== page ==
Bill Cosby's Lawyer Releases Statement On Aggravated Indecent Assault Charge & Sounds Confident
On Wednesday, Dec. 30, not only did Bill Cosby get charged with alleged aggravated indecent assault, but he was also arraigned for the second degree felony. During his arraignment, the 78-year-old comedian did not have to enter a plea and posted $1 million bail, Deadline reported. Later Wednesday night, Cosby's lawyer Monique Pressley released a statement commenting on the charge via Twitter and she appears to be pretty confident that the former Cosby Show actor will walk away scot-free.
The statement reads as follows:
The charge brought against Cosby is in response to the alleged assault of former Temple University employee Amanda Constand, who claims Cosby drugged and sexually assaulted her at his Pennsylvania home in 2004. Kevin Steele, first assistant district attorney and incoming DA, said during a Wednesday press conference regarding the charges, "Upon examination of all of the evidence, today we are able to seek justice on behalf of Mr. Cosby's victim."
This is the first time a criminal charge has been brought against Cosby, after more than 50 women have stepped forward claiming the actor has sexually assaulted them. Constand's case is 10 years old, and she first filed a civil lawsuit against Cosby in 2005. If found guilty, Cosby faces up to 10 years in prison and a $25,000 fine.
Pressley also spoke with the Today show Thursday, where she confidently defended Cosby. She called the case a "game of political football," and after being asked if there would be acceptance of any kind of plea deal offered by the prosecution, Pressley declared, "My client is not guilty and there will be no consideration on our part of any sort of arrangement."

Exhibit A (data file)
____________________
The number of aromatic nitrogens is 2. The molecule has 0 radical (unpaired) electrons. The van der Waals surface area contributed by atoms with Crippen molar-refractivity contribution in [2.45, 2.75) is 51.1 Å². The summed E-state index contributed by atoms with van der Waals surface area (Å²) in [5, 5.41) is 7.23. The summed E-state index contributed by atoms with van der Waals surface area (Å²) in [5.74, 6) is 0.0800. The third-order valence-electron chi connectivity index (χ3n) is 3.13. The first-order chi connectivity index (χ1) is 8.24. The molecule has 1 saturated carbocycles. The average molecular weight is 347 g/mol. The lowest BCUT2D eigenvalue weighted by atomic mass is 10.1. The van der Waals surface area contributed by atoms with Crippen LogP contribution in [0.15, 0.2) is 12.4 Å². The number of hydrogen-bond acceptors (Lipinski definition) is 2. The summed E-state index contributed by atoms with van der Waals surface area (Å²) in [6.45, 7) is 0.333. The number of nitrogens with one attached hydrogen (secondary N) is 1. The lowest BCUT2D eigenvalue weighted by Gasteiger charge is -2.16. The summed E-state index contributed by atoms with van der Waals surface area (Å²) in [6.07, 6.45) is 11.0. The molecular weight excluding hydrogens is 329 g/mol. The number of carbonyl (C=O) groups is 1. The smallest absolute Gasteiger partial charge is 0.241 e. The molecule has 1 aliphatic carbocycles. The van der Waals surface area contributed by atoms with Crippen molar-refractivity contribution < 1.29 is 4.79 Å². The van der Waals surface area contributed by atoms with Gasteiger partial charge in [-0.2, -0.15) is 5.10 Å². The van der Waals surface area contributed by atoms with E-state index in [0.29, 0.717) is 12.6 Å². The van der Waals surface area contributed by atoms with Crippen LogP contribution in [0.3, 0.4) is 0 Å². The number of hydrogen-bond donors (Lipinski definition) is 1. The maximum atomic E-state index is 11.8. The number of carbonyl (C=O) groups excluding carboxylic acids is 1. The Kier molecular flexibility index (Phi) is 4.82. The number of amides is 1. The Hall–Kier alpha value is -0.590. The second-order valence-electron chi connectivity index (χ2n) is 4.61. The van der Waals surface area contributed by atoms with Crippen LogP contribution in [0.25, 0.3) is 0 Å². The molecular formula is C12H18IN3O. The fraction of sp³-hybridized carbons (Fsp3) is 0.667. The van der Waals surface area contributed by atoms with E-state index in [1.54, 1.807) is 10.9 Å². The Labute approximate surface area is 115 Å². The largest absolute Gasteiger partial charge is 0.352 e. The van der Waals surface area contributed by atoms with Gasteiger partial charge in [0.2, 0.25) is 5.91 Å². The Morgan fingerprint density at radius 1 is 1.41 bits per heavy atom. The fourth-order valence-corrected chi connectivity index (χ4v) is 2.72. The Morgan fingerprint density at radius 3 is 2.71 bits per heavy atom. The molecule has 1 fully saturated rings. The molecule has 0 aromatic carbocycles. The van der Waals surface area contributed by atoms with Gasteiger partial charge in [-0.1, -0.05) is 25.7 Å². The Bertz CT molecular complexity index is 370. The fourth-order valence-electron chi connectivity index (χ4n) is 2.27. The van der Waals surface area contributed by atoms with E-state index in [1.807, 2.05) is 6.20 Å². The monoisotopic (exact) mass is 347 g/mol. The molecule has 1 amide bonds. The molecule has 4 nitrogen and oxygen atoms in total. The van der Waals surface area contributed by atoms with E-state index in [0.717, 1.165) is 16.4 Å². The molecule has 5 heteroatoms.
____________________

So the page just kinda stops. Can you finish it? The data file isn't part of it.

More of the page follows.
She also brought up when Constand first issued a civil lawsuit against her client. At that time, the DA, Bruce Castor, did not charge Cosby. According to the current DA's office, Constand's case is being reopened based on new evidence from over the summer when the Associated Press obtained documents from a 2005 deposition where Cosby admitted to obtaining Quaaludes to give to women he wanted to have sex with. The deposition also included claims from Cosby about Constand and what he described as a "sexual moment" with her.
Regarding these documents, Pressley said, "There is no admission of criminal wrongdoing with respect to Mr. Cosby. There’s detailed testimony about this incident and others."
Cosby's previous lawyer released the following statement in response to the increasing number of allegations of sexual abuse in November 2014,